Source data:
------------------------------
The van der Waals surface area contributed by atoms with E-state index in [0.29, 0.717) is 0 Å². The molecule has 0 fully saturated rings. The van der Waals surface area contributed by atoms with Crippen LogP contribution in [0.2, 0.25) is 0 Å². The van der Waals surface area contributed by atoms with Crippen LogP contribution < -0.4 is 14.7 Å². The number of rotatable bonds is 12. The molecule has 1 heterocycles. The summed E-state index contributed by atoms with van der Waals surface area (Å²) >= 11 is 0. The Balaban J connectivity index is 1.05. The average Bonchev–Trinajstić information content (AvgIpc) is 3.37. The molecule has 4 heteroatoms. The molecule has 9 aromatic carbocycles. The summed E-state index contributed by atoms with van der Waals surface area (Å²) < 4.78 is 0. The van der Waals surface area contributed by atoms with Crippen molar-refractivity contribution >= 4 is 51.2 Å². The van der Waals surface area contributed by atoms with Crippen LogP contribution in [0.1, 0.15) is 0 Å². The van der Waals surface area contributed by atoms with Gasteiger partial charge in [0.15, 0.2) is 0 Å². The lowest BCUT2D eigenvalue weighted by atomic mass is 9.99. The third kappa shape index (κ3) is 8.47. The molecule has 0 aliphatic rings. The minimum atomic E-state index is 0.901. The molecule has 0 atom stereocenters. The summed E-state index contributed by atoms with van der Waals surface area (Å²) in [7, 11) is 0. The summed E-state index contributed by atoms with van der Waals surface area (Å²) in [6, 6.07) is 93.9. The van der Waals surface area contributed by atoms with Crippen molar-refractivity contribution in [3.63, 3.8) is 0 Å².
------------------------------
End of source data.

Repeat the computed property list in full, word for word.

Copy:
The van der Waals surface area contributed by atoms with E-state index in [0.29, 0.717) is 0 Å². The molecule has 0 fully saturated rings. The van der Waals surface area contributed by atoms with Crippen LogP contribution in [0.2, 0.25) is 0 Å². The van der Waals surface area contributed by atoms with Crippen LogP contribution < -0.4 is 14.7 Å². The number of rotatable bonds is 12. The molecule has 1 heterocycles. The summed E-state index contributed by atoms with van der Waals surface area (Å²) >= 11 is 0. The Balaban J connectivity index is 1.05. The average Bonchev–Trinajstić information content (AvgIpc) is 3.37. The molecule has 4 heteroatoms. The molecule has 9 aromatic carbocycles. The summed E-state index contributed by atoms with van der Waals surface area (Å²) < 4.78 is 0. The van der Waals surface area contributed by atoms with Crippen molar-refractivity contribution >= 4 is 51.2 Å². The van der Waals surface area contributed by atoms with Crippen LogP contribution in [0.1, 0.15) is 0 Å². The van der Waals surface area contributed by atoms with Gasteiger partial charge in [0.15, 0.2) is 0 Å². The lowest BCUT2D eigenvalue weighted by atomic mass is 9.99. The third kappa shape index (κ3) is 8.47. The molecule has 0 aliphatic rings. The minimum atomic E-state index is 0.901. The molecule has 0 atom stereocenters. The summed E-state index contributed by atoms with van der Waals surface area (Å²) in [7, 11) is 0. The summed E-state index contributed by atoms with van der Waals surface area (Å²) in [6, 6.07) is 93.9. The van der Waals surface area contributed by atoms with Crippen molar-refractivity contribution in [3.63, 3.8) is 0 Å².